I think of all the parts of myself that I've "lost" - the different versions of self I have become. And I remember my dad or others asking in a somewhat sad tone "don't you miss dancing/working/ writing?" I think of all the points of pride and joy that I no longer can lay claim to. And I've never been as sad about those not being a part of my life as I suspect makes sense. But there is always still a yearning. I think those things were ways to experience that divine something-beyond, but they themselves were not that thing. And it reminds me that all of what we are will come and go and we remain ourselves. Of course it makes me also ruminate on what does anchor and consume me from that more transcendent truth. Sure there could be doubt, pride... but I'm gonna go with Ice Breakers Bubblegum.

Wherever we can't self-improve, we can attempt some light home improvements. A month or two ago we went on a lark of a trip to a window treatment showroom to talk about better window treatments for our wonderfully expansive and assymetrical big windows. They have this feature in which they let all the light and heat in without letting much back out when it's warm. And sucking all the heat out when it's cold. I'm told black out curtains would help. And our shades are looking a shade seedy after all of Chaya's acrobatics. So we had plans. The estimate was a mite bit out of our price range (oh just double), so we asked some follow up questions and... never heard back.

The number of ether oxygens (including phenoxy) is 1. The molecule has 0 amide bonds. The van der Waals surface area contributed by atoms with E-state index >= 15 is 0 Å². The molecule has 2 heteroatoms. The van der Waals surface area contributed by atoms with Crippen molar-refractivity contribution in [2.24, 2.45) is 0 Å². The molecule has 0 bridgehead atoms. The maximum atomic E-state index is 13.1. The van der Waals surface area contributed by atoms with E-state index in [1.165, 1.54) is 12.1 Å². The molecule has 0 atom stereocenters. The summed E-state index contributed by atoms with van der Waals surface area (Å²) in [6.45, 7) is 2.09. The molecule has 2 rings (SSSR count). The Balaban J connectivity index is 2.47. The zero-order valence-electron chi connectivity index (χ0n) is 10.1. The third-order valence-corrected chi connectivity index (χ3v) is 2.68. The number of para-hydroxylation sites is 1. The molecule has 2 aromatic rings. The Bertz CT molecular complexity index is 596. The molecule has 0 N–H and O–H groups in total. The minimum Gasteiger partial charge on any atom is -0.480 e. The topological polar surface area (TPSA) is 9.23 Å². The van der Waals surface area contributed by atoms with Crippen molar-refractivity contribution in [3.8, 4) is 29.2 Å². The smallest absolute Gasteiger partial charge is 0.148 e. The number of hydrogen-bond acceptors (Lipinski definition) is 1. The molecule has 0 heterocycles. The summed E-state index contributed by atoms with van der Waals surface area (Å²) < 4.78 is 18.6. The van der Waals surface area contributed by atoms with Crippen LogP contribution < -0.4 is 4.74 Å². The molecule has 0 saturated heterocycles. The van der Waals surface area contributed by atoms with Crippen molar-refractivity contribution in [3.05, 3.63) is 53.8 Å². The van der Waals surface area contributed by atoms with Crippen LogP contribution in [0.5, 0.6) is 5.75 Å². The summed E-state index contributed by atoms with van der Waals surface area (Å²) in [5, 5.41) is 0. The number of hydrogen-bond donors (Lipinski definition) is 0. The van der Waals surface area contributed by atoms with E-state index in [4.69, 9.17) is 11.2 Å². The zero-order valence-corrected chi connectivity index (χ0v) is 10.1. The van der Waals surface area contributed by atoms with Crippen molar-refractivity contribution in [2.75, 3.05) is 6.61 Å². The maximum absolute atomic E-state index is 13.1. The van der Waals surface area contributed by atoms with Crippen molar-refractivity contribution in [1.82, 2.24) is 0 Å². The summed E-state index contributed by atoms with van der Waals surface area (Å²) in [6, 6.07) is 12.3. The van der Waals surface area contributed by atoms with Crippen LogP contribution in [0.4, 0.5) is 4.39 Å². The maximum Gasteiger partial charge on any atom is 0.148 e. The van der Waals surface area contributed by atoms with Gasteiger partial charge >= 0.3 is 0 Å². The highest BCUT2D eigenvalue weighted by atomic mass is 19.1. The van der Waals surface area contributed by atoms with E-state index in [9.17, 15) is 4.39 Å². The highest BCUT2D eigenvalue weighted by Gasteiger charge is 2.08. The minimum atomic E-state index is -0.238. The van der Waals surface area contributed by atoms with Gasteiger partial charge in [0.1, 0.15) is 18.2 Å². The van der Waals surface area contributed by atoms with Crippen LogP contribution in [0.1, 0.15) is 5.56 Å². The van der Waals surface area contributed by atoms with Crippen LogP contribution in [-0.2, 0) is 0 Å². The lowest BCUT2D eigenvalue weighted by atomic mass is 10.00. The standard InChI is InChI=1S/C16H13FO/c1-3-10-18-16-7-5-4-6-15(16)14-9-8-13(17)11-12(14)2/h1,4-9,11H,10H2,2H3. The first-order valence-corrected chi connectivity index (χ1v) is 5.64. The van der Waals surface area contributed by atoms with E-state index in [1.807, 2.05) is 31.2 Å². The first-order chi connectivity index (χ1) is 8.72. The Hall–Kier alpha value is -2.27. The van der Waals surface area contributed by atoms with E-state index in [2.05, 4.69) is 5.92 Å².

In the meantime, we had our landscapers plant severa lovely new trees. They are growing beautifully, but nowhere near as voraciously as the weeds devouring our porch. So, perhaps more landscaping is in the future.

But Chaya's second-year apple tree is flowering and flourishing! I think this says all the most promising and lovely things about our future time here.

And in the meantime, we'll celebrate our PNW June by breaking out the sunscreen for midday and the gloves and heaters for the evening and take our sun breaks before the pending summer heatwaves!

Summer Ascending and the Medical Mayhem Quickie (yeah right) update

May we Wright ourselves right into June?

 We may at that. Summer is clamoring at the door, with the giant Ski to Sea kick off coming up this weekend.

Andrew will not be cycling this year, but he's still captaining a team and providing full mascotry for Team Dadbod yet again.

After that, well, it's June. Bring it on! Trips. Preschool reshuffling (up to 3 days a week and starting at 8 a.m. ack!) Family visits. Birthday parties.

In the meantime, Chaya's best friend (I think - honestly now that she's at preschool, her social life is far more her own business and less mine, but they are always so happy to see each other) Sebastian is off to Mexico for the summer.

 They plan to eventually move there, but this is "just" a four month visit this time. Claudia is probably doing it wrong by leaving during the warmest part of the year and returning once it gets nice and wet and cold. But she has citizenship hoops to jump through in fall.